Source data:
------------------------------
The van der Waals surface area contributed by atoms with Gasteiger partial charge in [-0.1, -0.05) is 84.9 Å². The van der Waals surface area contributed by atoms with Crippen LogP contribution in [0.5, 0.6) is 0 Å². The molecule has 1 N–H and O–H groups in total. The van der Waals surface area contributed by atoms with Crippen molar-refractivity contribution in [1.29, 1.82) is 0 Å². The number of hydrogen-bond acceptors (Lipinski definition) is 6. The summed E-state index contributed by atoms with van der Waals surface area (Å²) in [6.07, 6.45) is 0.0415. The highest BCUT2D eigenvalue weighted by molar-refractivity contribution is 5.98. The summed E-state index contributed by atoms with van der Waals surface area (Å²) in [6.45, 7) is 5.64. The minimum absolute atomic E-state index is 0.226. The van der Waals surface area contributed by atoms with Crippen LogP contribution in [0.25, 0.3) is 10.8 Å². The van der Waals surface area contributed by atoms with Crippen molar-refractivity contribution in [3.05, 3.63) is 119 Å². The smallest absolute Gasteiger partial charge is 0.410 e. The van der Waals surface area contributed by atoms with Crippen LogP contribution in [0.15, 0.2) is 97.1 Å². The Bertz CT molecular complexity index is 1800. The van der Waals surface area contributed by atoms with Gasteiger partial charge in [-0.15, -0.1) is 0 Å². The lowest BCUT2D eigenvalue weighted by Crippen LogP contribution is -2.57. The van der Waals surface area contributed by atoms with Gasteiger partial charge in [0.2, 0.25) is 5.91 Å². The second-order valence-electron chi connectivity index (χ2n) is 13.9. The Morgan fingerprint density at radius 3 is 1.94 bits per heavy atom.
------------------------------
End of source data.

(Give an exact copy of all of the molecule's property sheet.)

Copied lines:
The van der Waals surface area contributed by atoms with Gasteiger partial charge in [-0.1, -0.05) is 84.9 Å². The van der Waals surface area contributed by atoms with Crippen LogP contribution in [0.5, 0.6) is 0 Å². The molecule has 1 N–H and O–H groups in total. The van der Waals surface area contributed by atoms with Crippen molar-refractivity contribution in [1.29, 1.82) is 0 Å². The number of hydrogen-bond acceptors (Lipinski definition) is 6. The summed E-state index contributed by atoms with van der Waals surface area (Å²) in [6.07, 6.45) is 0.0415. The highest BCUT2D eigenvalue weighted by molar-refractivity contribution is 5.98. The summed E-state index contributed by atoms with van der Waals surface area (Å²) in [6.45, 7) is 5.64. The minimum absolute atomic E-state index is 0.226. The van der Waals surface area contributed by atoms with Crippen LogP contribution in [0.25, 0.3) is 10.8 Å². The van der Waals surface area contributed by atoms with Crippen molar-refractivity contribution in [3.05, 3.63) is 119 Å². The smallest absolute Gasteiger partial charge is 0.410 e. The van der Waals surface area contributed by atoms with Crippen LogP contribution in [0.15, 0.2) is 97.1 Å². The Bertz CT molecular complexity index is 1800. The van der Waals surface area contributed by atoms with Gasteiger partial charge in [-0.15, -0.1) is 0 Å². The lowest BCUT2D eigenvalue weighted by Crippen LogP contribution is -2.57. The van der Waals surface area contributed by atoms with Gasteiger partial charge in [0.2, 0.25) is 5.91 Å². The second-order valence-electron chi connectivity index (χ2n) is 13.9. The Morgan fingerprint density at radius 3 is 1.94 bits per heavy atom.